Nora Eccles Harrison Museum of Art’s continuation of Museum and Music series, focusing on music and art in the West

By Lydia Velazquez


The Nora Eccles Harrison Museum of Art will be hosting the latest installment of its Museum and Music series, “Avant Folk: Reimagining the West in Art and Music,” Thursday at 7 p.m..  

The event will start with a brief presentation by Professor Christopher Scheer, a musicology professor at Utah State and the curator of the Museum and Music series, about the connection between specific pieces of art on display and Avant Folk, a genre that draws inspiration from country and jazz music. There will be a brief intermission during the Lone Prairie Band’s set to allow for attendees to look at the artwork with a new frame of mind.

“We can get people into the museum that may not otherwise come into the museum,” said Kati Lee-Koven, NEHMA’s director, about the importance of events like Museum and Music that bridge understandings. “This gives them the opportunity to learn about both or one or the other, the possible connections we can make between them.”

The Museum and Music series, where live music that connects with the current exhibit is performed, began in 2014 at the same time that Lee-Koven became NEHMA’s director. It all started with “Enchanted Modernities: Mysticism, Landscape & the American West,” the first event at the museum that had a musical component to it. The musical aspect was organized by, then curator, Professor Scheer. Lee-Koven shortly after approached Scheer and asked him to be the curator for a series of concerts that could connect music to art exhibitions.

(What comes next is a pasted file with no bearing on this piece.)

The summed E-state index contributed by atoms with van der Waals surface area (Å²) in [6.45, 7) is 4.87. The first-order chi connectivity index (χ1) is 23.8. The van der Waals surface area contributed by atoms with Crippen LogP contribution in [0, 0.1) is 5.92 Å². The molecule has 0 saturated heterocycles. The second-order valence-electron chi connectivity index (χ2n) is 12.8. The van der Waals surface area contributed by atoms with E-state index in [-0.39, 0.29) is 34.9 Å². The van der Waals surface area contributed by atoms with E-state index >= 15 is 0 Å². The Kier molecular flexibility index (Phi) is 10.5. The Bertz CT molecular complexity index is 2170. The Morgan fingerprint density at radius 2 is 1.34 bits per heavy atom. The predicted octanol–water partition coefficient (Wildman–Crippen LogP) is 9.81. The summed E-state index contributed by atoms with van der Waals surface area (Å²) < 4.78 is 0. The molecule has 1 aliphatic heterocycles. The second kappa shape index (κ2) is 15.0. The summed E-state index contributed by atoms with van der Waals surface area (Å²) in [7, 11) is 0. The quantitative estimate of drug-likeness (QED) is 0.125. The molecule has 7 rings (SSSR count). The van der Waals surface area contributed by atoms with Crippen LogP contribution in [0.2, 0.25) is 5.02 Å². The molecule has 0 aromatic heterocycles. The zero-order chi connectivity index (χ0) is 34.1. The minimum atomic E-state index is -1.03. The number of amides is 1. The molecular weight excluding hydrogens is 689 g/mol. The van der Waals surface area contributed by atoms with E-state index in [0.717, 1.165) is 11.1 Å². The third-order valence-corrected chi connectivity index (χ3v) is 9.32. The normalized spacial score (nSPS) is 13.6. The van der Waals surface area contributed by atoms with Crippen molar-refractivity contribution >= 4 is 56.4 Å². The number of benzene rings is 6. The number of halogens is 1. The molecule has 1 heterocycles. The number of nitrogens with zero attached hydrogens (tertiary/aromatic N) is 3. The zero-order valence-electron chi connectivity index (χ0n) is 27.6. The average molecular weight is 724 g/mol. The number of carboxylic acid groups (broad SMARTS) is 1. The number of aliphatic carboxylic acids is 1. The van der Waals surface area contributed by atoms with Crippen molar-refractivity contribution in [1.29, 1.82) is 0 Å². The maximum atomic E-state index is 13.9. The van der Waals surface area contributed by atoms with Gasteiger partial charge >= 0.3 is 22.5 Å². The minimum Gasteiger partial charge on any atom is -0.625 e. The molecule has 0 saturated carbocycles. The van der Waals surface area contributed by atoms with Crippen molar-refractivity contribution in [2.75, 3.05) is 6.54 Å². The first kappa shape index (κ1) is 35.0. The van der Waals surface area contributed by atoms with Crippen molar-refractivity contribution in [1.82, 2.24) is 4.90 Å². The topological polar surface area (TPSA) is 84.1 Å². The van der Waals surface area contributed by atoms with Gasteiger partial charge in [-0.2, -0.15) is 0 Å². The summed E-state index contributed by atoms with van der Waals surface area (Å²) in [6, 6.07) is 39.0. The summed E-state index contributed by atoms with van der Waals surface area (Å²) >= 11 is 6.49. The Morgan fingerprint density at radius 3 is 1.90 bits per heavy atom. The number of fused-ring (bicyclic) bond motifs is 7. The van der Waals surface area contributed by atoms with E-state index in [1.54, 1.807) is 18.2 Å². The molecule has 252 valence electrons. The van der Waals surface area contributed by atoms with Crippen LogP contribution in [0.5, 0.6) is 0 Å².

“Our Avant Folk event is a great example of the way the Museum and Music series invites people to connect with the same idea through different mediums,” said Kat Taylor, the public relations and marketing coordinator for the museum. “Combining old cowboy tunes with jazz music isn’t too different from what we do here at NEHMA. Both are ways to reframe our ideas about the West in a new context, inviting our audience to reach their own conclusions about the art and culture that has shaped the history of the American West.”


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